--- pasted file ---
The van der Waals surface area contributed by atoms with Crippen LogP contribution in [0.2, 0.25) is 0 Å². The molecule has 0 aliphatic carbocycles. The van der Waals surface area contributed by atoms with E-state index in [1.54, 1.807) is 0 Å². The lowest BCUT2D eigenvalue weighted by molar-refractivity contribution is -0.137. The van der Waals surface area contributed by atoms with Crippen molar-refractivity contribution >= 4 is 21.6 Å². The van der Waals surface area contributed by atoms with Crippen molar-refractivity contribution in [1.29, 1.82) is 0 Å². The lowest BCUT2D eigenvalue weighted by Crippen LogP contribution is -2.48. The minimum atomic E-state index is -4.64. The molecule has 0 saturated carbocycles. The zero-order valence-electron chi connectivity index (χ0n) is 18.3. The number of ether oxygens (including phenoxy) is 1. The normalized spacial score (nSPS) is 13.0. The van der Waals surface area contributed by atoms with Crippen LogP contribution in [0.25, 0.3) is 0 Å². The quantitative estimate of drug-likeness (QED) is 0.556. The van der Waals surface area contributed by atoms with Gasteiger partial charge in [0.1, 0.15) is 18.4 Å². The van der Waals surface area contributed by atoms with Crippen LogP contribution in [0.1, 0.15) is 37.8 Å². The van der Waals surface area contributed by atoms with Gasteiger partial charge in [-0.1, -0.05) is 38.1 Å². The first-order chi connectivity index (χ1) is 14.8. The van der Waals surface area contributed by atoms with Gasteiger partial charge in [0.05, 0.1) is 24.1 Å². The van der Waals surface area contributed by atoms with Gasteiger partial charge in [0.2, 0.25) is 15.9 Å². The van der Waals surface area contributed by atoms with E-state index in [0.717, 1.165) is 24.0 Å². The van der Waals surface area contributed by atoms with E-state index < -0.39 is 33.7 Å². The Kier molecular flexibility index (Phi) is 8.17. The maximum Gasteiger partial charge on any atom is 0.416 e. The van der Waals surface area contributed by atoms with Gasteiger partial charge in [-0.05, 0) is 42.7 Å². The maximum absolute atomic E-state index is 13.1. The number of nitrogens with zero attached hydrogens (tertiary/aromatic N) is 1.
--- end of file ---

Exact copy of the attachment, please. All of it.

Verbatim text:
The van der Waals surface area contributed by atoms with Crippen LogP contribution in [0.2, 0.25) is 0 Å². The molecule has 0 aliphatic carbocycles. The van der Waals surface area contributed by atoms with E-state index in [1.54, 1.807) is 0 Å². The lowest BCUT2D eigenvalue weighted by molar-refractivity contribution is -0.137. The van der Waals surface area contributed by atoms with Crippen molar-refractivity contribution >= 4 is 21.6 Å². The van der Waals surface area contributed by atoms with Crippen molar-refractivity contribution in [1.29, 1.82) is 0 Å². The lowest BCUT2D eigenvalue weighted by Crippen LogP contribution is -2.48. The minimum atomic E-state index is -4.64. The molecule has 0 saturated carbocycles. The zero-order valence-electron chi connectivity index (χ0n) is 18.3. The number of ether oxygens (including phenoxy) is 1. The normalized spacial score (nSPS) is 13.0. The van der Waals surface area contributed by atoms with Crippen LogP contribution in [0.25, 0.3) is 0 Å². The quantitative estimate of drug-likeness (QED) is 0.556. The van der Waals surface area contributed by atoms with Gasteiger partial charge in [0.1, 0.15) is 18.4 Å². The van der Waals surface area contributed by atoms with Crippen LogP contribution in [0.1, 0.15) is 37.8 Å². The van der Waals surface area contributed by atoms with Gasteiger partial charge in [-0.1, -0.05) is 38.1 Å². The first-order chi connectivity index (χ1) is 14.8. The van der Waals surface area contributed by atoms with Gasteiger partial charge in [0.05, 0.1) is 24.1 Å². The van der Waals surface area contributed by atoms with Gasteiger partial charge in [0.2, 0.25) is 15.9 Å². The van der Waals surface area contributed by atoms with E-state index in [0.717, 1.165) is 24.0 Å². The van der Waals surface area contributed by atoms with E-state index < -0.39 is 33.7 Å². The Kier molecular flexibility index (Phi) is 8.17. The maximum Gasteiger partial charge on any atom is 0.416 e. The van der Waals surface area contributed by atoms with Gasteiger partial charge in [-0.05, 0) is 42.7 Å². The maximum absolute atomic E-state index is 13.1. The number of nitrogens with zero attached hydrogens (tertiary/aromatic N) is 1.